Friday, September 18, 2009

Perspective: Body Surfing, Ursula K. Le Guin’s Tenar and Sleeping Beauty

Remember nursing in a wetsuit? Trying to peel back one shoulder and noodle one arm free to the smell of salty rubber, wasted milk dribbling down your stomach....grabbing a towel, trying not to fling sand into the baby’s eyes...

Haven’t had a nurser for nearly a year now, so I’m back in the wetsuit, ten feet offshore beside my husband on a boogie board, losing, in the briny cold, some of the hypervigilant concern I tend to habitually train on my three children (wether they need it or not). Their drip castles spiral skyward—they’re oblivious to us, the parent animal, riding out the undulations, finally bearing down on them atop a breaking wave...I could get addicted to this...body of water, its gift of lift, wave after wave obliterating the grumpy pall of navigating the day’s transitions. And how odd, to be so separate, yet so close, to my children. They look so tiny, their physical frames no match for the proportion of space they occupy in my heart and mind.

Later, my daughter trades places with my husband, and she and I ride the white froth up the shoreline, laughing. We’ve needed to laugh, something we can do side by side without interruption or another voice calling my attention from her, she with the familiar intense grip of the firstborn. We share the birth placement, but in the tiredness of raising her brothers, I can’t always haul up the focus to give her what she wants in the moment. But I know she’ll find her way to what she needs, as I did.

By night, Ursula K. Le Guin does for my writer’s mind what the ocean did for my body, those billion ions in the air above the wave taking me up and out of my tiny, worried world. I came across Le Guin’s Wizard of Earthsea Trilogy as a child—I think on the brink of adolescence. I read A Wizard of Earthsea first, pouring my girl self into the spirit of the main character, a young boy finding his way to his source of power (and ultimately, true wizardhood).

But reading the second book, The Tombs of Atuan proved far more powerful. For I remember that delicate cusp when I was in love with fairytales, but unable to ignore the books my mother had on the back of the toilet: My Mother, Myself, and Colette Dowling’s The Cinderella Complex. Disenchanted, I guess, or armed for disenchantment with the “happily ever after” fairytale version of life, but still having no clue how to proceed. You are not supposed to want a prince, ok. You are supposed to be able to do all the things men do, ok. But how?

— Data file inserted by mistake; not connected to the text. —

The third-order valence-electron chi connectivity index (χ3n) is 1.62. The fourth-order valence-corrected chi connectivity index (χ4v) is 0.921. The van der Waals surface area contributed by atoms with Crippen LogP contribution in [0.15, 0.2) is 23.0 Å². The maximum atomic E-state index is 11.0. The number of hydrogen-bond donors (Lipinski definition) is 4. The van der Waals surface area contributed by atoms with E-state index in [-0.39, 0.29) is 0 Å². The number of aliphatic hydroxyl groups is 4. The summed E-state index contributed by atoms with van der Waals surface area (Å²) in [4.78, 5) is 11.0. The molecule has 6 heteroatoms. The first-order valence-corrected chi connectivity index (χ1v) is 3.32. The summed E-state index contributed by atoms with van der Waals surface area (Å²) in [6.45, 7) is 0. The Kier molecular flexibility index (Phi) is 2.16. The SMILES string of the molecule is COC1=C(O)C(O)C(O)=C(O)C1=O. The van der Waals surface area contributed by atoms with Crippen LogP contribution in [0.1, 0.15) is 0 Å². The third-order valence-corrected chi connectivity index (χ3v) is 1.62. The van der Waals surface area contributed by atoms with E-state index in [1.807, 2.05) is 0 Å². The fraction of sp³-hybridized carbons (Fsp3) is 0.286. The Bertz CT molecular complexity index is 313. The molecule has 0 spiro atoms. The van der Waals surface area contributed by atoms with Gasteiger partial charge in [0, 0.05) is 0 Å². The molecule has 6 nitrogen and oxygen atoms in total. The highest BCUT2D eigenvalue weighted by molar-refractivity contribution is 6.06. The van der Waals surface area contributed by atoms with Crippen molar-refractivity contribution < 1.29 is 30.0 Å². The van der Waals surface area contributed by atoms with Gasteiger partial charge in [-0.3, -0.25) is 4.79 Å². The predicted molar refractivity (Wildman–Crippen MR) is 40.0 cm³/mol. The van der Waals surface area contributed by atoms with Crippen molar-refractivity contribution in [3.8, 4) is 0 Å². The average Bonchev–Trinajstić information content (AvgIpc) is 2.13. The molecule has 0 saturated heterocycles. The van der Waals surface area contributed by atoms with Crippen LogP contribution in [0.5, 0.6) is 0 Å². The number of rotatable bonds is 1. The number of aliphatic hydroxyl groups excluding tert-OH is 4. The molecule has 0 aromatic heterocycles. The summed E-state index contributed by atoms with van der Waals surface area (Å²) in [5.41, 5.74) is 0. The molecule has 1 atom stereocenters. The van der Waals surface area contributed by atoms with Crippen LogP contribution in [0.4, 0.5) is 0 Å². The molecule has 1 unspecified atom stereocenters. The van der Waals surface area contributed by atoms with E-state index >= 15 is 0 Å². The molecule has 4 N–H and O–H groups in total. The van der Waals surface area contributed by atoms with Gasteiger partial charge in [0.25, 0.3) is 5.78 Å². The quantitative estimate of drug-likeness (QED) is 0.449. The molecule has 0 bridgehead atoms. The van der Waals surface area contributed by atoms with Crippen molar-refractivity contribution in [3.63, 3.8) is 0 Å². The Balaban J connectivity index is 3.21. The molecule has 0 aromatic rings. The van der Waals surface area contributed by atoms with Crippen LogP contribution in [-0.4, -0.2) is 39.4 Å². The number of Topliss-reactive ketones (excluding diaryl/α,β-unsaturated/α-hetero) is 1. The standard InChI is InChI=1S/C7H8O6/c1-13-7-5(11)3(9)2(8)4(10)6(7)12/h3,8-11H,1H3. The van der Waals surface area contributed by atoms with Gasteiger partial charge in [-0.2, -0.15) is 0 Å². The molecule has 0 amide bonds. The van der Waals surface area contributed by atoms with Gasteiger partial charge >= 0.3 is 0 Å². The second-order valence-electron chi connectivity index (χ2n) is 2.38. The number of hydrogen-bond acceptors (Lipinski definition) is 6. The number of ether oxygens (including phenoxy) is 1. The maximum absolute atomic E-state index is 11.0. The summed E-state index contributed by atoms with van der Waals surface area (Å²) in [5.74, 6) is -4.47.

Le Guin’s Tenar (protagonist of The Tombs of Atuan) is a child taken from her family to be raised as a priestess, a “chosen one”, who will need the help of the wizard to find her true self...Bless Le Guin, for the wizard comes to Arha, not as rescuer, but as a three dimensional human being--a broken helpmate of sorts. He ultimately helps her escape, but not before he’s been her prisoner, and the book ends with her sitting at the prow of a ship, returning to her native land, walking up the street beside him. Though she’s faced down her own inner demons to arrive here, she’ll now have to remake herself in the present. Le Guin leaves her heroine here.

Tenar’s journey laid down alternate paths of possibility, forging tiny deer trails in my adolescent brain when I was lost, trying to follow or run from the stag, depending on the direction of the flow of hormones that day. And here in my 40s, Tenar continues to speak quietly to me of possibility, of the ever-present possibility of starting over, remaking oneself, after examining what you formerly were lead to believe or erroneously lead yourself to believe (about life, love, men, women, children, you name it).

Le Guin charts her own discovery of the power of shifted perspective in her essay: “The Wilderness Within: The Sleeping Beauty and “The Poacher” and a PS about Sylvia Townsend Warner” (from the Le Guin’s wave in the mind: Talks and Essays on the Writer, the Reader, and the Imagination). She speaks of a poem by Warner that changed how she thought about “Sleeping Beauty” forever. Two of Warner’s lines read: “Woe’s me! Must one kiss / Revoke the silent house, the birdsong wilderness?”

And Le Guin writes “I think the story is about that still center: ‘the silent house, the birdsong wilderness’” p. 116. The rest of Le Guin’s essay is a prose poem itself (I think) so I hope you’ll read it in its entirety...she writes, “There she is alone (Sleeping Beauty), all by herself, content and nobody knows her. She is thinking: Don’t wake me. Don’t know me. Let me be...
At the same time she is probably shouting out of the windows of other corners of her being, Here I am, do come, oh do hurry up and come! (p. 111)”

And so I watch my daughter approaching the end of her years of “birdsong stillness” and breathe a little deeper for the fairytales, and the writers forging the next layer of path-work based on those fairytales...and pray they provide the solace she’ll need to proceed safely, on her own, when she’s no longer topping off a drip castle or shooting past me on her boogie board.

Books by Ursula K. Le Guin: The Earthsea Trilogy: A Wizard of Earthsea, The Tombs of Atuan, The Farthest Shore (the 1977 Tombs of Atuan volume in my home features beautiful chapter-head illustrations by Gail Garrety--I love especially the images for the chapters The Anger of the Dark and Light Under the Hill); the wave in the mind: and Essays on the Writer, the Reader, and the Imagination; City of Illusions; The Left Hand of Darkness, The Lathe of name a few of my favorites.

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